F.  whereas, despite this verdict of the ICJ, Japan, after an interruption in 2014, resumed its whaling activities in 2015 under NEWREP-A;

G.  whereas Japan has, for many years, been engaged in the commercial trade of whale meat and products, despite the fact that they are listed in Appendix I to the CITES;

H.  whereas under the NEWREP-A programme, Japan plans to hunt a total of 3 996 minke whales during a 12-year period;

I.  whereas the expert panel of scientists of the International Whaling Commission that considered and reviewed NEWREP-A concluded that the proposal did not demonstrate the need for lethal sampling to achieve the stated objectives;

J.  whereas the Commission, the Council and Parliament support the maintenance of the global moratorium on commercial whaling and a ban on international commercial trade in whale products, seek to end so-called scientific whaling and support the designation of substantial regions of ocean and seas as sanctuaries in which all whaling is indefinitely prohibited;

K.  whereas the EU and its Member States have criticised Japan for resuming activities and for not paying sufficient regard to the guidance found in the 2014 ICJ opinion; whereas in December 2015 they joined New Zealand in a demarche vis-à-vis the Government of Japan;

L.  whereas negotiations on an EU-Japan Free Trade Agreement (FTA) were officially launched on 25 March 2013;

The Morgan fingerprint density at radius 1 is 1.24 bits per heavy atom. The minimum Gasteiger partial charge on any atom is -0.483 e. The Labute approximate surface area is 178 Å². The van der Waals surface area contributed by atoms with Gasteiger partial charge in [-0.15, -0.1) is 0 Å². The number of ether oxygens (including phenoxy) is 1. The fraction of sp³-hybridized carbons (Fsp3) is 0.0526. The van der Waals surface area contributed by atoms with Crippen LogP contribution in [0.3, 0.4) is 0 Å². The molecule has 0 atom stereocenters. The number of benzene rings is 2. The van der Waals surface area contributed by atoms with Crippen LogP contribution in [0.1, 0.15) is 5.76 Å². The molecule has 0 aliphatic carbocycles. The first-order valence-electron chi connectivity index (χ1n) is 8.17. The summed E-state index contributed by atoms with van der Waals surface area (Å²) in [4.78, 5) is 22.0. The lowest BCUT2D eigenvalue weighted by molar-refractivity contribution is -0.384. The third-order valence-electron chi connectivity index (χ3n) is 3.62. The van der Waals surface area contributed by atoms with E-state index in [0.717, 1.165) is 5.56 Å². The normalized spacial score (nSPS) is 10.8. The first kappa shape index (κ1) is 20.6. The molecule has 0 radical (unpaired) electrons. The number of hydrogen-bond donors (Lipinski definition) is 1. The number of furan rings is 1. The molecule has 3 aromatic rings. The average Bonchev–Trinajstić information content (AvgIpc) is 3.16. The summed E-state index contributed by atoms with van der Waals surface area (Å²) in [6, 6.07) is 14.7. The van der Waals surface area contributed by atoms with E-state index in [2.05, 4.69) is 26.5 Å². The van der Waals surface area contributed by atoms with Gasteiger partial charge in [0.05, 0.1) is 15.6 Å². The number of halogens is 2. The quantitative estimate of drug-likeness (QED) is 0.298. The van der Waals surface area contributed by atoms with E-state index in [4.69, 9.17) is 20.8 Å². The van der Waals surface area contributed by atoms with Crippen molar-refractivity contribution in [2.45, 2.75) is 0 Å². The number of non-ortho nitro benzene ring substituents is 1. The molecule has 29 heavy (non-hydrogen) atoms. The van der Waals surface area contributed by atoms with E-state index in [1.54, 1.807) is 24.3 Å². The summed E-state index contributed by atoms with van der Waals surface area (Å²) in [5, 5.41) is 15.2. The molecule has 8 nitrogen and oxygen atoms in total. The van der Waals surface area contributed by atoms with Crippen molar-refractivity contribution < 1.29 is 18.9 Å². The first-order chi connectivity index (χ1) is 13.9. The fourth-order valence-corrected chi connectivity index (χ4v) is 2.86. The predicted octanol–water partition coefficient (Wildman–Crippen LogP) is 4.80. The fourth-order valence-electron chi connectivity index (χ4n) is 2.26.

M.  whereas trade policies should, inter alia, serve as a means to improve respect for human rights, animal welfare and environmental protection, including protection of marine mammals;

1.  Calls on Japan to respect the ICJ’s decision and stop all its whaling activities;

2.  Calls on the Commission and the Council to urge Japan, in the context of the ongoing EU-Japan FTA negotiations, to commit to its international legal obligations regarding the protection of marine mammals;

3.  Declares that Japan’s continued whaling activities constitute an impediment to the conclusion of the EU-Japan FTA;

4.  Calls on the Commission and the Council to raise the issue of Japan’s failure to abide by the ICJ decision in all meetings with representatives of the Government of Japan and to urge Japan to reconsider its position;

5.  Urges the Council and the Commission, when drafting an updated EU common position on whaling after IWC66 in October, to take an approach that is at least as precautionary as the present common position (Proposal for a Council Decision establishing the position to be adopted on behalf of the European Union at the next five meetings of the International Whaling Commission including the related inter-sessional meetings with regard to proposals for amendments to the International Convention on the Regulation of Whaling and its Schedule (COM(2011)0495));

6.  Instructs its President to forward this resolution to the Council and the Commission, the governments and parliaments of the Member States and the Government and Parliament of Japan.


OJ C 72 E, 11.3.2014, p.16.